Understanding your SmartPoints Budget

One number tells you the value of what you're eating.
Published October 3, 2017

On WW Freestyle, you’ll get a personalized SmartPoints® Budget that guides you to healthy choices without banning any foods. And it works. In a study* of WW Freestyle, people lost a clinically significant amount of weight—and had less hunger, fewer cravings, and more happiness. Pretty exciting, right? 

The power of SmartPoints​​

Science-backed and simple to use, our SmartPoints system clearly guides you to a healthier pattern of eating. It works like this: 

Every food and drink is assigned a number.  It's based on the food's calories, sugar, saturated fat, and protein. 

You get a Daily SmartPoints Budget. It's based on your personal goals and you can use it on any food or drink you want. You'll keep track of your SmartPoints as you use them—and the fastest and easiest way is with the WW app. 

If you go a little over your dailies, that's okay. You get Weekly SmartPoints, too; an extra cushion to use any way you want. 

Are your weekends different than the rest of your week? No worries. The system is flexible and livable. Up to 4 daily SmartPoints you don't use automatically roll over into your bank of weeklies. You can use those weeklies whenever you want during the week.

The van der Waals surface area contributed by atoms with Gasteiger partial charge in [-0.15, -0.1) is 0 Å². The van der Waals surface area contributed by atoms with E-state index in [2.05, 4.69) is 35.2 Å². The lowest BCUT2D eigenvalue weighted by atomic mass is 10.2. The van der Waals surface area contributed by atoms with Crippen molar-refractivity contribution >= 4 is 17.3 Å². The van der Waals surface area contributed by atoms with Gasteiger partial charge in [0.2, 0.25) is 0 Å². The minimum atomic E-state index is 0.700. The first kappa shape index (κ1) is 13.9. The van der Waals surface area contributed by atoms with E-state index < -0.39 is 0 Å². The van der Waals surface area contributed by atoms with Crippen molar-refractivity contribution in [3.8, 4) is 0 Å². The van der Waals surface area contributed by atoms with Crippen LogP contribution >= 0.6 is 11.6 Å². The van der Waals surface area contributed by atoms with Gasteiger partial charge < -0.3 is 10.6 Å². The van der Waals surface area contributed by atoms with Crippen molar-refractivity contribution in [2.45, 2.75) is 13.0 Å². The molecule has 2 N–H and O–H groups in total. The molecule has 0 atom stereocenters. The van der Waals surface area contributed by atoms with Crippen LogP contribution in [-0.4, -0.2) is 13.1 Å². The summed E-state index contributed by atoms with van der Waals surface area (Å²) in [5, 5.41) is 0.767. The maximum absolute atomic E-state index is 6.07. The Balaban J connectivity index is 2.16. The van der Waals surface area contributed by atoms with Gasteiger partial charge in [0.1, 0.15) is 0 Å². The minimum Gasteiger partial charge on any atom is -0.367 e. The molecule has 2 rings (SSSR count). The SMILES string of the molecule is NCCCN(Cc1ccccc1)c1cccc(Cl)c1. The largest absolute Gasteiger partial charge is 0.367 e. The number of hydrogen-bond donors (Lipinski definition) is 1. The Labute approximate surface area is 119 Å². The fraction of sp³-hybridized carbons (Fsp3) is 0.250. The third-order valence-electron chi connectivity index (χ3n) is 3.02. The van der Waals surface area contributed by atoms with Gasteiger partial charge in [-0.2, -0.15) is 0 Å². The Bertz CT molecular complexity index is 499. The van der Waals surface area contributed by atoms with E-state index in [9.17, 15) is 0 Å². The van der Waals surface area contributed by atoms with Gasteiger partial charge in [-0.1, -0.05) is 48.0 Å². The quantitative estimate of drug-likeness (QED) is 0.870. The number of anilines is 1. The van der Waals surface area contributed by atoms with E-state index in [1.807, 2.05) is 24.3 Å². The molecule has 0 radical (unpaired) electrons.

How will you know if you have rollovers? You will get a message on My Day letting you know how many SmartPoints were added to your weekly Budget.  Keep in mind that rollovers will not be triggered on your weight-tracking day since SmartPoints cannot roll over into a new  week. (In other words, your weekly SmartPoints reset on your weight-tracking day—including any rollovers.)

Best news of all: ZeroPoint™ foods. There are more than 200 foods—including eggs, skinless chicken breast, salmon, and beans—that you don't have to track or measure. They form the foundation of a healthy pattern of eating; including these foods in meals and snacks makes life easier and more delicious.

*Six-month pre-post study of 152 participants, conducted by the University of North Carolina at Chapel Hill, Weight Research Lab. Study funded by Weight Watchers.